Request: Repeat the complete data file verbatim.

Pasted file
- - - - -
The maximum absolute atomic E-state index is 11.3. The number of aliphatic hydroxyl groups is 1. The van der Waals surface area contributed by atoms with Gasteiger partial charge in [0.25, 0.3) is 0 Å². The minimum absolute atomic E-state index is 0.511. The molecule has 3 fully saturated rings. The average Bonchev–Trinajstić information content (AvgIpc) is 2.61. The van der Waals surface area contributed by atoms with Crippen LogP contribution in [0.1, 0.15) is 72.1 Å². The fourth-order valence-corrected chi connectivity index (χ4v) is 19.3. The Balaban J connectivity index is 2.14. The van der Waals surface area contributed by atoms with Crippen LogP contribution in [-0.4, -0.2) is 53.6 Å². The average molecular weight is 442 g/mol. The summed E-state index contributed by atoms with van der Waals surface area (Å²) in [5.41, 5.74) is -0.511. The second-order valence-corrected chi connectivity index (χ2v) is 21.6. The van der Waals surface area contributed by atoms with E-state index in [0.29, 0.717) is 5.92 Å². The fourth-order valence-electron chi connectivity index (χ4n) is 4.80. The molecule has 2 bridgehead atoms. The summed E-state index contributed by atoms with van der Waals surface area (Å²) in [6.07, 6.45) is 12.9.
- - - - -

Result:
The maximum absolute atomic E-state index is 11.3. The number of aliphatic hydroxyl groups is 1. The van der Waals surface area contributed by atoms with Gasteiger partial charge in [0.25, 0.3) is 0 Å². The minimum absolute atomic E-state index is 0.511. The molecule has 3 fully saturated rings. The average Bonchev–Trinajstić information content (AvgIpc) is 2.61. The van der Waals surface area contributed by atoms with Crippen LogP contribution in [0.1, 0.15) is 72.1 Å². The fourth-order valence-corrected chi connectivity index (χ4v) is 19.3. The Balaban J connectivity index is 2.14. The van der Waals surface area contributed by atoms with Crippen LogP contribution in [-0.4, -0.2) is 53.6 Å². The average molecular weight is 442 g/mol. The summed E-state index contributed by atoms with van der Waals surface area (Å²) in [5.41, 5.74) is -0.511. The second-order valence-corrected chi connectivity index (χ2v) is 21.6. The van der Waals surface area contributed by atoms with E-state index in [0.29, 0.717) is 5.92 Å². The fourth-order valence-electron chi connectivity index (χ4n) is 4.80. The molecule has 2 bridgehead atoms. The summed E-state index contributed by atoms with van der Waals surface area (Å²) in [6.07, 6.45) is 12.9.